Lo and behold, an actual useful piece of advice on my list! I feel kind of proud yet pathetic at the same time. Anyway to keep it brief, for those of you planning to buy a laptop/Desktop PC/TV/protocol droid before college in the US, I highly suggest that you buy it in the US instead of Singapore, even though I know the kilometer long lines seen at every Singapore IT Show are extremely tempting for all you queuing addicts out there. It's really just so much cheaper.

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Alright, I said I'd continue the list and now I officially have so I'm stopping here. Besides, 7 is a nice number.

In other news, it's officially my summer vacation, and I have braved a 20+ hour plane ride on the A380 to return to sunny island Singapore. Yes my Singaporean brethren, I have once again returned to our sunny island, and I know that all of you are just dying to invite me out and bask in my august presence again. Scammers all of you. Don't think I don't know you're asking me out just to convince me to try to speak in an American accent in front of you after reading the previous post. For the people I'll be meeting over the next few months or so, I'm very honored that you still visit this spot and all but please stop asking me to try speaking in an American accent. For the people who already have, please stop trying.

Since I just did a post on things I learnt while staying in the US, I shall briefly write about a couple of things I've learned now that I'm back in Singapore.

1) Singapore is #$#@!%!@$ humid and !@#!@$!@#%$!#@$%@!$ hot.

I swear the moment I stepped off that plane it felt like I had been thrown into a swimming pool. Any more moisture in the air and I would have given up walking and just freestroked my way home. It occurred to me sometime after sweating half my body weight in fluid after just a casual walk to J8 that this humidity is simply not natural, but the result of a vicious cycle involving humidity-caused sweat evaporating and further increasing the humidity levels. I expect my Nobel Prize any day now. On the bright side I now have a cunning new business plan of building random wooden boxes in the park, pasting a sign saying "Sauna" on them and charging tourists for entry.

2) My body is in love with soap.

About two days ago I drifted off to sleep on my bed late at night while reading a book. Just then a sudden noise from outside woke me up, and I dragged myself to the toilet to brush my teeth before returning to my slumber. For some reason or another the huge bottle of shampoo my family uses was placed next to the sink instead of its usual location in the shower. For another, more inexplicable reason, I proceeded to squeeze a giant dollop of minty, anti-dandruff shampoo on my toothbrush to use.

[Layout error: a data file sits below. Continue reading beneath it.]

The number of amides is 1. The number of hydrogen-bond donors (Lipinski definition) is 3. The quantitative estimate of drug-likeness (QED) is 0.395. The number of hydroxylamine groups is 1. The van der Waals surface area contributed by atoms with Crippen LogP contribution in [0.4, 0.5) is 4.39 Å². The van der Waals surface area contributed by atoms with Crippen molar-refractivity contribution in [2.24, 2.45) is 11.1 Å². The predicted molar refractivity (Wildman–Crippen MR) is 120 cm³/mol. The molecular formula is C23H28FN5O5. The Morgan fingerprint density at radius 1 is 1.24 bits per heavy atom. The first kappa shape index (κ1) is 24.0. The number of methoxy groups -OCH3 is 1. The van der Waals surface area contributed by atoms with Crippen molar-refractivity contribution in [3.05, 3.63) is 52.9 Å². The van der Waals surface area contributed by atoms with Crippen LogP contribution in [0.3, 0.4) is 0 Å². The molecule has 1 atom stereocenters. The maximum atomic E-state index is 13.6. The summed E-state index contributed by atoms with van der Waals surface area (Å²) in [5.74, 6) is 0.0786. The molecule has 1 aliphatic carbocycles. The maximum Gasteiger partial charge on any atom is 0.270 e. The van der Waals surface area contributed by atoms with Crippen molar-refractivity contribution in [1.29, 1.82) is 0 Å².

One would think that after almost poisoning myself drinking liquid detergent honey water, my brain would be slightly more cautious of ingesting any soap based materials but that theory appears to be moot at this point. Thankfully I caught my mistake in time and avoided brushing my teeth with it because I seriously hate mint. And you know, the whole poisoning myself dead thing.

3) Singapore food is unbeatable


Despite nursing a rather bad cough, I have been unable to resist chomping down on every platter of Singapore food that comes my way. The result of course is that most of meals consists of me coughing like a madman while vacuuming my meals down in utter bliss. For anyone about to leave Singapore for an extended period of time, trust me on this - no matter how amazing an experience you're having, nothing beats being near to your family, your friends and a Mee Siam store two blocks away.

Alright I'm about done for now. Just to touch on what I've been doing since I've come back, for the last few weeks or so I've mostly been going out to eat, hanging out with friends and attempting to learn iPhone programming, the latter of which has taken a backseat to the former two pursuits. Besides that the only thing of note recently is that Chuan has treated me to both the Harry Potter show and some circus comedy show called Soap: The Show. (Whether she was aware of my distinct affinity for all soap-based things before she decided to buy the tickets is questionable, but I assume it must have been so.) The former is way too short but cool to look at, and the latter is way too long although it has numerous extremely cool bits if you ignored the other, slightly recycled portions of the show.

Tata for now then.

P.S. I made a resolution to keep up with my writing more, so technically I'm supposed to update this place once a week. Let's see if I can keep that up.

P.P.S If anyone wants to help me revamp my template and what not please tell me. I'm starting to feel that this template is mildly, mildly, present-at-the-discovery-of-fire dated.

P.P.P.S I went to Bishan Park for the first time since it's renovation today and the place is gorgeous. Kudos to whoever designed it.